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As the pharmaceutical industry faces intense pressure for drug pricing, Allergan CEO Brent Saunders said he is committed to responsibly pricing his company's products.
"The American people deserve to be angry, and only we through self-police and self-regulation can fix it. A government takeover of healthcare is not what we need. We need discipline, we need responsibility, we need companies to do the right thing," Saunders told Jim Cramer in an interview on Wednesday.
Allergan released a "social contract with patients" in the beginning of September to address the cost of medicines and the company's approach to pricing and innovation. While Saunders understood that the contract could put pressure on management to innovate in the future, he said that's what investors should expect from his company.
Cramer noted that Allergan's stock has not performed well, possibly due to fears from shareholders over how much money the company can make. Saunders was not deterred.
"This has no impact on our guidance, this has no impact on our ability to grow … If you're investing in my stock and I took 15 percent price increases on old drugs and I got called in front of Congress, the stock would be down 50 percent in a week. Why would you want to invest in that kind of risk?" Saunders said.
Saunders added that the performance of Allergan's stock stems from a change in shareholder base as a result of the Teva Pharmaceuticals deal and failed deal with Pfizer this year, bad publicity for the companies engaged in price gouging and the political season. Thus, it has been tough for Allergan to get the message out to shareholders.
"It's more painful for me than it is for you. I pride myself, I take great pride in being a CEO who is shareholder friendly that really does care about driving shareholder return short, medium and long term," he said. "…We are going to get that stock price up. We are committed to it. It's the right thing. We are undervalued and it should solve itself if we keep executing and we keep innovating."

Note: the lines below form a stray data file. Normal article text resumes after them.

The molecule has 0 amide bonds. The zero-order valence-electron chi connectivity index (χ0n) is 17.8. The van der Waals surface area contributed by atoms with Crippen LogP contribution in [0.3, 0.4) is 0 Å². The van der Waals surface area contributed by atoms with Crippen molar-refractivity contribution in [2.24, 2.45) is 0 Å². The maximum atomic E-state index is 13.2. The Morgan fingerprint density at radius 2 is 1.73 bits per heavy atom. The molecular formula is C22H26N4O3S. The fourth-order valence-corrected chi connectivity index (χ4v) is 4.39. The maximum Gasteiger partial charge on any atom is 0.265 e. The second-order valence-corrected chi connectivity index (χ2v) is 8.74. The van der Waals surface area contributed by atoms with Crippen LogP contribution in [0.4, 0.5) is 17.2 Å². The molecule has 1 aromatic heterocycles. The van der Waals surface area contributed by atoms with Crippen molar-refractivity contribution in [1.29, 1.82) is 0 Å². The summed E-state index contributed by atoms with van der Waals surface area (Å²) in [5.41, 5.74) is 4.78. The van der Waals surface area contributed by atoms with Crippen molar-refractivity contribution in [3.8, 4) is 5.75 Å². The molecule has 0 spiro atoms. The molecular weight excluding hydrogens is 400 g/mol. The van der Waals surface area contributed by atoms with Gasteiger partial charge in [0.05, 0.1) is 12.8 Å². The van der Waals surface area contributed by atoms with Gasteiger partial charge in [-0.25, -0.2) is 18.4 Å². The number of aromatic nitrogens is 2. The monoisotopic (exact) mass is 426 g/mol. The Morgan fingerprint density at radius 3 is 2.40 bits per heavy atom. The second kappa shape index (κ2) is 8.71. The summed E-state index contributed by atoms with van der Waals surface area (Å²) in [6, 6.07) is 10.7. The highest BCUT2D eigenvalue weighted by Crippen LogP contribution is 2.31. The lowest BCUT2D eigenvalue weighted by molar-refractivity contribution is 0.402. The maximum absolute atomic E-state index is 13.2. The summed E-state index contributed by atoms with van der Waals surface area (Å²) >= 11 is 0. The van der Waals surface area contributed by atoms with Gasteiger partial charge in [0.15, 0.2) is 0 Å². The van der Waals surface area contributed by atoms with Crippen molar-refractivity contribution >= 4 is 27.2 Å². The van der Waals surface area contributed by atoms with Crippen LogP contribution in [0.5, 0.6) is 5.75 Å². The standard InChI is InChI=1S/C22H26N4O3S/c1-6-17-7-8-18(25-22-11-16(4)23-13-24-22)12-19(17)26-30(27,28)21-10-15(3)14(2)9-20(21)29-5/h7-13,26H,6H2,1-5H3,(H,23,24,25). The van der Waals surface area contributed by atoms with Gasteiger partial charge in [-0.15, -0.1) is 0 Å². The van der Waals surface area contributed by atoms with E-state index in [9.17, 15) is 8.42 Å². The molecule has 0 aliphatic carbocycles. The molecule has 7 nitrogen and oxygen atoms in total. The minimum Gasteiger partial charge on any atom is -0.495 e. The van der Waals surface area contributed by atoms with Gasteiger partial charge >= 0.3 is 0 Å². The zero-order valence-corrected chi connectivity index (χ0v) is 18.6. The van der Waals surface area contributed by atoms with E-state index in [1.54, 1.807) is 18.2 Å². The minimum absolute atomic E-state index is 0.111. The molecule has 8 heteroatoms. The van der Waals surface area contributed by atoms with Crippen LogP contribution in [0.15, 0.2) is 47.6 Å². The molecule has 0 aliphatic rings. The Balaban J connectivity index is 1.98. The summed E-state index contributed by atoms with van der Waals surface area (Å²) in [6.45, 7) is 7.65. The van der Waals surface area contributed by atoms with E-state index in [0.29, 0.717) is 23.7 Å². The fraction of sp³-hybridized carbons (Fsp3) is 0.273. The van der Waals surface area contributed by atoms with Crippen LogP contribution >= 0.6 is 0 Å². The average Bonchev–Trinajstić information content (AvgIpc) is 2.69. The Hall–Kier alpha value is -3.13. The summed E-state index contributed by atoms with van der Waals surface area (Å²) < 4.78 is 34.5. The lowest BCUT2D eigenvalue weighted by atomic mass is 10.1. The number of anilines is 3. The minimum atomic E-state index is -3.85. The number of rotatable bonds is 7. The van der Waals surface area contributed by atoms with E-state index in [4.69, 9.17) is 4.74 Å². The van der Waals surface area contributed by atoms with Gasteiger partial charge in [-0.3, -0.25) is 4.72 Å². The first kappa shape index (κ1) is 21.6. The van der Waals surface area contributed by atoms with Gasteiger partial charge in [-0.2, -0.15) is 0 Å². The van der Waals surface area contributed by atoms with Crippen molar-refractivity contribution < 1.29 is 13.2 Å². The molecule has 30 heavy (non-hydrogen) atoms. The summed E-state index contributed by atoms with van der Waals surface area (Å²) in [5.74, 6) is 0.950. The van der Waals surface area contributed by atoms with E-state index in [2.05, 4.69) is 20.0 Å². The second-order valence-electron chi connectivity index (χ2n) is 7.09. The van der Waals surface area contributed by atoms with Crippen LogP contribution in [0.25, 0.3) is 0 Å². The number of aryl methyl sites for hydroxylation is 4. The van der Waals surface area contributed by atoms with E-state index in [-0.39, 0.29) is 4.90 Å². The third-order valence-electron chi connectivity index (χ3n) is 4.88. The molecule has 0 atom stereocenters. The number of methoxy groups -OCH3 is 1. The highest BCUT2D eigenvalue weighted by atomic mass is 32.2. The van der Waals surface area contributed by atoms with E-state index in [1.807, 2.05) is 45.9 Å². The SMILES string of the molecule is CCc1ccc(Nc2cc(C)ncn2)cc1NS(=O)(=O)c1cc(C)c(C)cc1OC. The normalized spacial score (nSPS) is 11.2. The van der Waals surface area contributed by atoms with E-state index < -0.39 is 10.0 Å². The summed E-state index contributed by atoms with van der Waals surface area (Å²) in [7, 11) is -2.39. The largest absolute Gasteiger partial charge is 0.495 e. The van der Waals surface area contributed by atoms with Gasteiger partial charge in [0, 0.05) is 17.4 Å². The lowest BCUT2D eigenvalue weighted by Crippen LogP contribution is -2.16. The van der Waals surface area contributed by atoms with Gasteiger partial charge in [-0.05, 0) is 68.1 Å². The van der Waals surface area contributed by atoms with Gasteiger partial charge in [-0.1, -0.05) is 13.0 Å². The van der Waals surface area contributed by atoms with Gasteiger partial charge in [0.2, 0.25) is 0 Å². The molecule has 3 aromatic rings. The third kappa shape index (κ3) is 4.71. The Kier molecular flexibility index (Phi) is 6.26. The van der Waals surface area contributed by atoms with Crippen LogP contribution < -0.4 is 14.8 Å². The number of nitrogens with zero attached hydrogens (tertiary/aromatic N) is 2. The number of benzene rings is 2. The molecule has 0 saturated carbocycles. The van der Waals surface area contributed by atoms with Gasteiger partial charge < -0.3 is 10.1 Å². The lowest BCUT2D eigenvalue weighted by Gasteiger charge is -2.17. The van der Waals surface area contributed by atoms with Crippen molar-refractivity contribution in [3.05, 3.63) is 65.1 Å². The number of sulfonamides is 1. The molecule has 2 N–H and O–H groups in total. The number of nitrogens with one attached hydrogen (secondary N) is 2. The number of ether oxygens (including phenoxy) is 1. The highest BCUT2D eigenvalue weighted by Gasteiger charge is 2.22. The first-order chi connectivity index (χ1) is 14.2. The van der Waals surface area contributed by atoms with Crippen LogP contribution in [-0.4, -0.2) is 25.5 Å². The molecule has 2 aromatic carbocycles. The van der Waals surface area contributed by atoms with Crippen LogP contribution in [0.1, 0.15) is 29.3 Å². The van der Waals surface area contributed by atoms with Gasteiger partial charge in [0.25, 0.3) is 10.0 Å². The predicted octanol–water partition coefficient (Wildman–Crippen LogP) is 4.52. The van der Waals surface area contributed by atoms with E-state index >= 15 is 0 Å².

In the past two weeks, Allergan has announced two large-scale acquisitions. It acquired Vitae Pharmaceuticals for $639 million to strengthen its dermatology pipeline. It was a 260 percent premium for the company.
Allergan also announced it would buy Tobira Therapeutics for what could be as much as $1.7 billion, a 700 percent premium for the company. Tobira has a phase 3 liver disease drug that generated what was interpreted as disappointing clinical trial results, which prompted Tobira's stock to plummet 60 percent in a single session. The upfront payment for Tobira is only $595 million.
Saunders insisted that Allergan did not overpay for Tobira, stating "I love to get the feedback from shareholders, but I don't think we overpaid. I think we paid a competitive price for Tobira. I think we got a home run on Vitae."
Saunders explained that he thinks the results from Tobira this summer were misunderstood. The secondary endpoint, which was an impact on fibrosis, was meaningful, and that is the surrogate endpoint that the FDA looks for in registration. However, the FDA requirement changed during the time of the study.
"This is a long progressive disease. Potentially, it's reversing the disease at 52-weeks. That's pretty impressive," he said.